Research Accomplishments of Latanya Sweeney, Ph.D.


Medical Informatics
      Genomic identifiability
      Patient-centered management

Database Security

      Risk assessment server

      Face de-identification

      Contactless capture

Policy and Law
      Identifiability of de-identified data
      HIPAA assessments
      Privacy-preserving surveillance

Public Education
      Identity angel

Quantitative assessments

Database Security: k-anonymity

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Problem Statement: Given person-specific field-structured data, produce a release of the data with scientific guarantees that the individuals who are the subjects of the data cannot be reidentified while the data remain practically useful.

Description: A solution provided in a series of papers is k-anonymity. A release provides kanonymity if the data for each person cannot be distinguished from at least k-1 individuals whose data also appears in the release. One paper [cite] examines possible re-identifications of a k-anonymized release unless assumptions and accompanying policies are respected. Another paper [cite] achieves k-anonymity by generalizing and suppressing values.

Scientific Influence and Impact: k-anonymity was the first formal privacy protection model. Its original intention was to thwart the ability to link field-structured databases, but has been viewed more broadly, and in so doing, spurred a series of highly cited works. For example, other researchers have proposed efficiencies, alternatives and hardness proofs [Meyerson, Williams, et al.]. To improve utility, k-anonymity can allow an assumption that it may be enforced on a subset of fields known to lead to re-identifications. L-diversity [Gehrke et al.] poses an alternative motivated if the subset is chosen incorrectly. T-closeness [Li et al.] poses an alternative to address concerns found in l-diversity and vulnerabilities if k-anonymity is applied generally. Most recently, differential privacy [Dwork et al.] poses another alternative, which typically distorts data using randomization and noise, enforced across all values, to report inexact commonly occurring information.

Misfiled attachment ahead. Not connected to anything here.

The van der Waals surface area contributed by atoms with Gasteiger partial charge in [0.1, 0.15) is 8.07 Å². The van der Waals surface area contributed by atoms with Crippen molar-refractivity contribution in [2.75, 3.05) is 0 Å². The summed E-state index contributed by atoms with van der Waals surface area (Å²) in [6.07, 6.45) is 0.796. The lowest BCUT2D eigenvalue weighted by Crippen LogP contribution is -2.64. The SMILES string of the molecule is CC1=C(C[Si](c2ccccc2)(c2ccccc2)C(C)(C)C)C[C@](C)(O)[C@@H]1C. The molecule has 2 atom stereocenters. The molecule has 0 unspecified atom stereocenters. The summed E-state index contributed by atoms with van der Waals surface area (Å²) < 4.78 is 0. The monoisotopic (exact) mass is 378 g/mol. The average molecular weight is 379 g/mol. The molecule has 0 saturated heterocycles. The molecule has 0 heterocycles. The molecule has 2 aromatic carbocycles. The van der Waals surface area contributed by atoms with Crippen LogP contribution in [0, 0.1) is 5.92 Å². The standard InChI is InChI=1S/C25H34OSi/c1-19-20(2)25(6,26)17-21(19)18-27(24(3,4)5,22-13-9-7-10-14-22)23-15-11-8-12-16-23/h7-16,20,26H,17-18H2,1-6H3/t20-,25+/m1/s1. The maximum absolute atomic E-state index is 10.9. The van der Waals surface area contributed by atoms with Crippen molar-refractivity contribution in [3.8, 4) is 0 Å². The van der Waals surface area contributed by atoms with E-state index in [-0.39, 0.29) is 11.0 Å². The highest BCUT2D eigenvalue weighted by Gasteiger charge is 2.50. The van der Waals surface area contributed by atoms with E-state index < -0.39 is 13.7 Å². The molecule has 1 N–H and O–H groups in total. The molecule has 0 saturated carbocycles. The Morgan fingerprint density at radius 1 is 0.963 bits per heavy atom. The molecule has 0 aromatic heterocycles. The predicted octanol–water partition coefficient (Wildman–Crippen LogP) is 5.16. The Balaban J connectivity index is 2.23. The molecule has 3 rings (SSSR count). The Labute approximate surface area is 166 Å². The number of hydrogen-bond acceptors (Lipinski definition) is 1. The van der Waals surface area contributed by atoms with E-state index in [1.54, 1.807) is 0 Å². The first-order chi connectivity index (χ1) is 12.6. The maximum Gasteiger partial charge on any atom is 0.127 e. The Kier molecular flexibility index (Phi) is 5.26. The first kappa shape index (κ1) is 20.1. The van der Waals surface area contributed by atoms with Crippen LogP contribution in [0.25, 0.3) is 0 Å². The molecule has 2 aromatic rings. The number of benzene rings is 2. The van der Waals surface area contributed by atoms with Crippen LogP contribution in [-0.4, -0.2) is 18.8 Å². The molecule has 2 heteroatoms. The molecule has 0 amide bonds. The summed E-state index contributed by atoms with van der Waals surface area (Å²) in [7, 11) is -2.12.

Other Achievements: 12

  • Recognition. Workshop on Privacy Enhancing Technologies. [cite].

  • Patent 7,269,578 issued that includes k-anonymized privacy protection. [cite]

  • Three k-anonymity papers ([cite], [cite], and [cite]) have the most citations in a year and still rising in half as many years as the most cited papers from Associate Professors in the School of Computer Science at Carnegie Mellon.

  • k-anonymity papers ([cite], [cite], [cite]) are among Dr. Sweeney's most cited papers which jointly have the second highest citation count among joint counts of Associate Professors in the School of Computer Science at Carnegie Mellon and the count is statistical significant at the 99.9th percentile.

  • Three of Dr. Sweeney's papers related to k-anonymity ([cite], [cite], [cite]) are among 5% (58/1156) of the papers from Associate Professors in the School of Computer Science at Carnegie Mellon that enabled successful work by others.


12 See quantitative assessments for more details.

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Fall 2009